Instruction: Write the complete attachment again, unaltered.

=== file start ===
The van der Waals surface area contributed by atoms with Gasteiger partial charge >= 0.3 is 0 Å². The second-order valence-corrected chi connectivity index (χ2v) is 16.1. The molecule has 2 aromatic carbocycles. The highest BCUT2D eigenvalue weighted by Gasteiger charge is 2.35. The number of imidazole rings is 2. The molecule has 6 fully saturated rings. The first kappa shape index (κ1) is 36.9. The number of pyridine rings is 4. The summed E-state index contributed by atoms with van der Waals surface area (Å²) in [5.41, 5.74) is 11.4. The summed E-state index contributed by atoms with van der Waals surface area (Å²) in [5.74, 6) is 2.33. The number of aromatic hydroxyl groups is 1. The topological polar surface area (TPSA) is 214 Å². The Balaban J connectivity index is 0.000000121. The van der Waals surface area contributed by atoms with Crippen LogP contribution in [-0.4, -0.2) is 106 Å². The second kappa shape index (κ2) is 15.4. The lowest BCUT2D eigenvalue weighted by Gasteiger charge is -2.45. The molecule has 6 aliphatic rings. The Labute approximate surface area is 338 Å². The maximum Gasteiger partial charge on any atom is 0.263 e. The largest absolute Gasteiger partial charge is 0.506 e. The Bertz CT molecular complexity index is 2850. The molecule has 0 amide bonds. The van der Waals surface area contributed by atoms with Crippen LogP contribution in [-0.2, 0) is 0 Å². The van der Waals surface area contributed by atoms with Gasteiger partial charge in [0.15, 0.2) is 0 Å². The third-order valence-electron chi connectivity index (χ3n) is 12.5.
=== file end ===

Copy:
The van der Waals surface area contributed by atoms with Gasteiger partial charge >= 0.3 is 0 Å². The second-order valence-corrected chi connectivity index (χ2v) is 16.1. The molecule has 2 aromatic carbocycles. The highest BCUT2D eigenvalue weighted by Gasteiger charge is 2.35. The number of imidazole rings is 2. The molecule has 6 fully saturated rings. The first kappa shape index (κ1) is 36.9. The number of pyridine rings is 4. The summed E-state index contributed by atoms with van der Waals surface area (Å²) in [5.41, 5.74) is 11.4. The summed E-state index contributed by atoms with van der Waals surface area (Å²) in [5.74, 6) is 2.33. The number of aromatic hydroxyl groups is 1. The topological polar surface area (TPSA) is 214 Å². The Balaban J connectivity index is 0.000000121. The van der Waals surface area contributed by atoms with Crippen LogP contribution in [-0.4, -0.2) is 106 Å². The second kappa shape index (κ2) is 15.4. The lowest BCUT2D eigenvalue weighted by Gasteiger charge is -2.45. The molecule has 6 aliphatic rings. The Labute approximate surface area is 338 Å². The maximum Gasteiger partial charge on any atom is 0.263 e. The largest absolute Gasteiger partial charge is 0.506 e. The Bertz CT molecular complexity index is 2850. The molecule has 0 amide bonds. The van der Waals surface area contributed by atoms with Crippen LogP contribution in [-0.2, 0) is 0 Å². The van der Waals surface area contributed by atoms with Gasteiger partial charge in [0.15, 0.2) is 0 Å². The third-order valence-electron chi connectivity index (χ3n) is 12.5.